Moods of marked sadness most of the time, inability to enjoy, hopelessness, lack of energy, sleep problems, and even suicidal thoughts are some of the typical symptoms of depression or conditions where depressive symptoms exist.
This is one of the most frequent mental disorders, which generates a high level of suffering and can be highly disabling.
But fortunately there are various treatments that allow us to fight these symptoms, such as the use of antidepressant drugs. And although the goal of most of them is the same, to fight the depressive symptoms, they can differ greatly in the way they seek to achieve it. An example of this with an unusual mechanism of action is opipramol , which we will discuss throughout this article.
What is opipramol?
Opipramol is an antidepressant and anxiolytic type of psychoactive drug , which by altering the brain chemistry and specifically the systems of certain neurotransmitters, fights the typical symptoms of depressive episodes and anxiety.
Within this large group of drugs, opipramol is structurally part of the group of tetracyclic antidepressants (in fact, structurally it is very similar to imipramine), although its functioning is very different in the body.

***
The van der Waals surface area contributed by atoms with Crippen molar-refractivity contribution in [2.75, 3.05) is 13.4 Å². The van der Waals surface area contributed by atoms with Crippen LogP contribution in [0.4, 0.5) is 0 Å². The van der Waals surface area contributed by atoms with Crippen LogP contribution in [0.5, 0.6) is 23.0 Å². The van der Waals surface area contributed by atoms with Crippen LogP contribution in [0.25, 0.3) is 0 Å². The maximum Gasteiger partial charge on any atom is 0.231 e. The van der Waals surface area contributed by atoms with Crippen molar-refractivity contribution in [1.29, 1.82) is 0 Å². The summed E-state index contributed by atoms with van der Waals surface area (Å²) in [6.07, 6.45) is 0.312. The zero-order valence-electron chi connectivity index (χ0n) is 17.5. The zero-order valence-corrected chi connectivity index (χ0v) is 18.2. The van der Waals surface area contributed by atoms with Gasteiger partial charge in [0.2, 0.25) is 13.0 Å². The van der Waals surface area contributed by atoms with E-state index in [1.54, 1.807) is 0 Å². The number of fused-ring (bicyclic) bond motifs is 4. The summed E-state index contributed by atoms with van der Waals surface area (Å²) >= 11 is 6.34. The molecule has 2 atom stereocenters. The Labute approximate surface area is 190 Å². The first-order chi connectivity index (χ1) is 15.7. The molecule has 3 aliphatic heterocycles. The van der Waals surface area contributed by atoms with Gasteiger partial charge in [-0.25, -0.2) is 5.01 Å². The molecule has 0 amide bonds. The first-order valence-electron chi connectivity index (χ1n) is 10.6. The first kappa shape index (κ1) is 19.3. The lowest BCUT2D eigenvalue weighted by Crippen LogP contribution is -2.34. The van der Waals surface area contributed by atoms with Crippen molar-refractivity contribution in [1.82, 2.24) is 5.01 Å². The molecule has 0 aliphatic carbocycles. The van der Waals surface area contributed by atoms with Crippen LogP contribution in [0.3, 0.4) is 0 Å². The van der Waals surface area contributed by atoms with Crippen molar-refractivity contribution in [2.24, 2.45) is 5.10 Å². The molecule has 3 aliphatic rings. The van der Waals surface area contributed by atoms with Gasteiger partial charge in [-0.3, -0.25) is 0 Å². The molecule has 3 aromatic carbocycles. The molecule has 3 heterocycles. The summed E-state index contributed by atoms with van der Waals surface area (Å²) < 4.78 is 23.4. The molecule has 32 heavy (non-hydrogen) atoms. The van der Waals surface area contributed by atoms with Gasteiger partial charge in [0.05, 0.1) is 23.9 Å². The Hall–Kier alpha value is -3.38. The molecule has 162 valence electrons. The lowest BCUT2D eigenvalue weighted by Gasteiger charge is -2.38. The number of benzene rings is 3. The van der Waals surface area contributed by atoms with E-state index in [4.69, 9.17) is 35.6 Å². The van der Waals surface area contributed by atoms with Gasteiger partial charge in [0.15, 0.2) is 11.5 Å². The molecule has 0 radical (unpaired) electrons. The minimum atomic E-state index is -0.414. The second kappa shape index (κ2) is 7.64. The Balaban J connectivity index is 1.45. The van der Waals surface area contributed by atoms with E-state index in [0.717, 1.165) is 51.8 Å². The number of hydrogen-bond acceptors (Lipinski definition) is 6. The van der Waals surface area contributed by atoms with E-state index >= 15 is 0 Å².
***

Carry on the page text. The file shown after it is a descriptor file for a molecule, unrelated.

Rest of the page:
This drug, developed in 1961 by Schindler and Blattner, is not yet approved or marketed in the United States but has been approved and is used in parts of Europe. It is mainly marketed in Germany and Poland.
It has a two-phase effect, first causing an increase in the levels of tension and anxiety and then generating an elevation of the state of mind and with time a reduction in the level of anxiety and tension .
It is absorbed at a gastrointestinal level and has a half-life of between 6 and 11 hours, being metabolized by the liver and eliminated through the kidneys. It is possible to find a presentation in tablet form for oral administration.
Mechanism of action
Opipramol is an unusual psychodrug among antidepressants, since unlike most of them it does not base its functioning on blocking the reuptake of monoamines such as serotonin (something that would cause serotonin levels to increase in the brain by not being reuptake by the presynaptic neuron and remaining in the synaptic space).
Instead, opipramol acts as an agonist for sigma receptors (i.e., it acts by triggering activation of the receptors), which are theoretically linked to the promotion of calcium ion release and inhibition of potassium ions.
The drug has a particularly relevant effect on sigma 1 receptors, an activity that is primarily responsible for the antidepressant effects of opipramol when modified. Although with less affinity, it also has an effect on sigma 2 receptors, which are more associated with its anxiolytic effects.
In addition, opipramol has an important antagonistic action with the histaminergic system, so its anti-histaminergic action may have sedative effects and generate some side effects . It also has a mild affinity for dopamine, serotonin and even more mildly for acetylcholine.
Main therapeutic indications